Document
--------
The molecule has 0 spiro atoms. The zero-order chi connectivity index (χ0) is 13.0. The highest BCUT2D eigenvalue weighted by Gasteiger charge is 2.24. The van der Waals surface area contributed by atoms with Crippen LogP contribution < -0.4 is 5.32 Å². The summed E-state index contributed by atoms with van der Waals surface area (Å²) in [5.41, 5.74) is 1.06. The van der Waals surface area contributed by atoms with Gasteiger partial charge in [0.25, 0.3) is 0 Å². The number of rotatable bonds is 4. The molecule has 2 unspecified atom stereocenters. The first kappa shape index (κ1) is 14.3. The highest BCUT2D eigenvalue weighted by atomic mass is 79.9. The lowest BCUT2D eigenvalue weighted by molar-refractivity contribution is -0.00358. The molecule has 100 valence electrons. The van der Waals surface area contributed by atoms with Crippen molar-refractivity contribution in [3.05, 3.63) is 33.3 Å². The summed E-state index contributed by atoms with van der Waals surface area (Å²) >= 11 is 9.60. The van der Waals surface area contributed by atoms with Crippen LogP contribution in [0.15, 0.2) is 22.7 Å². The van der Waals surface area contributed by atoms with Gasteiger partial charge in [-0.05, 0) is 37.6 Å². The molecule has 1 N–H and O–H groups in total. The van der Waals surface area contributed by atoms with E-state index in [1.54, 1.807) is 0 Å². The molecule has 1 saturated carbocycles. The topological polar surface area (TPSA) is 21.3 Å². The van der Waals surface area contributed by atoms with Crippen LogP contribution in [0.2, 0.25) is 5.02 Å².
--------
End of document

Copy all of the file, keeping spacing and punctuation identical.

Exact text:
The molecule has 0 spiro atoms. The zero-order chi connectivity index (χ0) is 13.0. The highest BCUT2D eigenvalue weighted by Gasteiger charge is 2.24. The van der Waals surface area contributed by atoms with Crippen LogP contribution < -0.4 is 5.32 Å². The summed E-state index contributed by atoms with van der Waals surface area (Å²) in [5.41, 5.74) is 1.06. The van der Waals surface area contributed by atoms with Gasteiger partial charge in [0.25, 0.3) is 0 Å². The number of rotatable bonds is 4. The molecule has 2 unspecified atom stereocenters. The first kappa shape index (κ1) is 14.3. The highest BCUT2D eigenvalue weighted by atomic mass is 79.9. The lowest BCUT2D eigenvalue weighted by molar-refractivity contribution is -0.00358. The molecule has 100 valence electrons. The van der Waals surface area contributed by atoms with Crippen molar-refractivity contribution in [3.05, 3.63) is 33.3 Å². The summed E-state index contributed by atoms with van der Waals surface area (Å²) >= 11 is 9.60. The van der Waals surface area contributed by atoms with Crippen LogP contribution in [0.15, 0.2) is 22.7 Å². The van der Waals surface area contributed by atoms with Gasteiger partial charge in [-0.05, 0) is 37.6 Å². The molecule has 1 N–H and O–H groups in total. The van der Waals surface area contributed by atoms with E-state index in [1.54, 1.807) is 0 Å². The molecule has 1 saturated carbocycles. The topological polar surface area (TPSA) is 21.3 Å². The van der Waals surface area contributed by atoms with Crippen LogP contribution in [0.2, 0.25) is 5.02 Å².